Andrew Jackson revealed his most republican self in his governorship. He not only continued Spanish civil and property law, thus ensuring that Spanish citizens would not be harmed, but he also extended English common law to Florida, especially in criminal matters…

Though Andrew Jackson only served a very short term as governor of Florida, several things should be noted in order to see the continuity and development of his thought. Jackson, by the time he assumed office in Florida, had already held legislative as well as judicial positions. He had yet to hold a political executive office. He had, of course, held a military executive office, but not a political one. Understandably, this would serve a proving ground for Jackson, especially as he headed toward the White House, willingly or not.

First, whatever misgivings Jackson came to have about James Monroe, he worked well—extremely well—with the Secretary of State, John Quincy Adams. Jackson, interestingly enough, had no idea just how much Adams had backed him and his positions over the previous four years, and he had wrongfully assumed that John C. Calhoun had been a close ally.[1] Despite both his ignorance and his misunderstanding regarding the dynamic within the Monroe administration, Jackson instinctively trusted Adams and attempted to carry out his governorship of Florida in a manner that would not only implement Adams’ continental vision of America, but would also make Adams satisfied with him.[2] The two men made an excellent team, thus making their division over the presidency between 1824 and 1829 not just a personal tragedy, but an American one. Had the two worked together from, say, 1824 through 1837, America would have been a very different place and, perhaps, far more republican than democratic.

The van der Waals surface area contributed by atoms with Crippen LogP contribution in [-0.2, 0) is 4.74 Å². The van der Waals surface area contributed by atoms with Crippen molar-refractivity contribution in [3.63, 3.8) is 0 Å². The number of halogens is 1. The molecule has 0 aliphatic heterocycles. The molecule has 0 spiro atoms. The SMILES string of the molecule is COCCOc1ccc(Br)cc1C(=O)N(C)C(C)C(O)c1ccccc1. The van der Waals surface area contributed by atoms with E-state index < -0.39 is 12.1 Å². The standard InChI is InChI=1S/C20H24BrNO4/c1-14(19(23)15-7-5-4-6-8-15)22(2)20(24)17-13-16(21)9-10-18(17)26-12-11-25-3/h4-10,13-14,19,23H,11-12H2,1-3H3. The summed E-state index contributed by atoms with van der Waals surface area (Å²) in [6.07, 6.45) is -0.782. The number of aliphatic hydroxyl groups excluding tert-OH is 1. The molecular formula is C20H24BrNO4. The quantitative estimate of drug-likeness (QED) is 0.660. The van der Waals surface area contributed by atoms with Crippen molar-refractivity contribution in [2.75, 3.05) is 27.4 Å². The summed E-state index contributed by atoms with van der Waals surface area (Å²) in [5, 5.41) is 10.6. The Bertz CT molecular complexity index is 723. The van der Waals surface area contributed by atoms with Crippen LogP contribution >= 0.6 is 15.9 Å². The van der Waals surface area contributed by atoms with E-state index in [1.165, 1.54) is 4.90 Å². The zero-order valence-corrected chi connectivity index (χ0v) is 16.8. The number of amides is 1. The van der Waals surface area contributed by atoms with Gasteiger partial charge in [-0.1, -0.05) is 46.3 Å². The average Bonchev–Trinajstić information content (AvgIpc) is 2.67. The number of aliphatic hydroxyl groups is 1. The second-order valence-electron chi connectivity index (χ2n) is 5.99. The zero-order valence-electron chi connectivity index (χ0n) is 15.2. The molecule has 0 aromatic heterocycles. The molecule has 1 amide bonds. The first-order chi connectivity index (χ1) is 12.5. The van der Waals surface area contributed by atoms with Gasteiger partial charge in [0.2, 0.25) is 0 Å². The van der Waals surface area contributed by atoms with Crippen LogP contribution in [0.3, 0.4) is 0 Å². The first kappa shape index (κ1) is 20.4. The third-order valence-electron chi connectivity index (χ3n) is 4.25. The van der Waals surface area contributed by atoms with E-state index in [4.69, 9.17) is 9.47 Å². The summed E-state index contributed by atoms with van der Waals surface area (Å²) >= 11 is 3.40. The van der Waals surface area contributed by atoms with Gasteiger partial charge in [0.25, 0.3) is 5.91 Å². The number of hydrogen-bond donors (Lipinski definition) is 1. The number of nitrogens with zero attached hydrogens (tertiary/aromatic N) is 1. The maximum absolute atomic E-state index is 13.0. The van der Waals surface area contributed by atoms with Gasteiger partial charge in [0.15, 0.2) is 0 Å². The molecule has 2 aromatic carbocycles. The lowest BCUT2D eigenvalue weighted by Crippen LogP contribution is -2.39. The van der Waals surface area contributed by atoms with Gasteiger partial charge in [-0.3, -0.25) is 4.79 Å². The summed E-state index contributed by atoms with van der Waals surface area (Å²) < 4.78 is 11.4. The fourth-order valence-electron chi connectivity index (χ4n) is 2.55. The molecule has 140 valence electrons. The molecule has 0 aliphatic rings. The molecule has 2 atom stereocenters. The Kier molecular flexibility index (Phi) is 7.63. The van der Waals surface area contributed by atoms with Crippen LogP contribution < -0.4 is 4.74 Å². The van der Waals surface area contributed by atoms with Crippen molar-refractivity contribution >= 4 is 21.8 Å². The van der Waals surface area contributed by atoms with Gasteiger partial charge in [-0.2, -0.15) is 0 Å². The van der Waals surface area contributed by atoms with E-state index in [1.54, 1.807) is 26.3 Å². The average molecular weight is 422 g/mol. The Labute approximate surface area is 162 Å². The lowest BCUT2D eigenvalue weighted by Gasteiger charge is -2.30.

Second, though brief, Jackson’s term as governor showed the Europeans, once again, his resolve to lead the American republic in a way contrary to their own trajectories, values, and efforts. Though he tried to treat the evacuating Spanish officials with some semblance of dignity as they departed, he found their own habits and rituals so baffling as to be incomprehensible. What seemed dignified to a Spanish official seemed nothing less than obstinate buffoonery to Jackson. His papers during the summer of 1821 are riddled with misunderstanding after misunderstanding with Spanish officials. The biographer, reading these closely, knows not whether to laugh or cry.[3] Several Congressman in 1821 and 1822 felt the same, and many of them closely examined Jackson’s actions, though the man’s popularity with the average American protected him from any meaningful Congressional censure or open displeasure.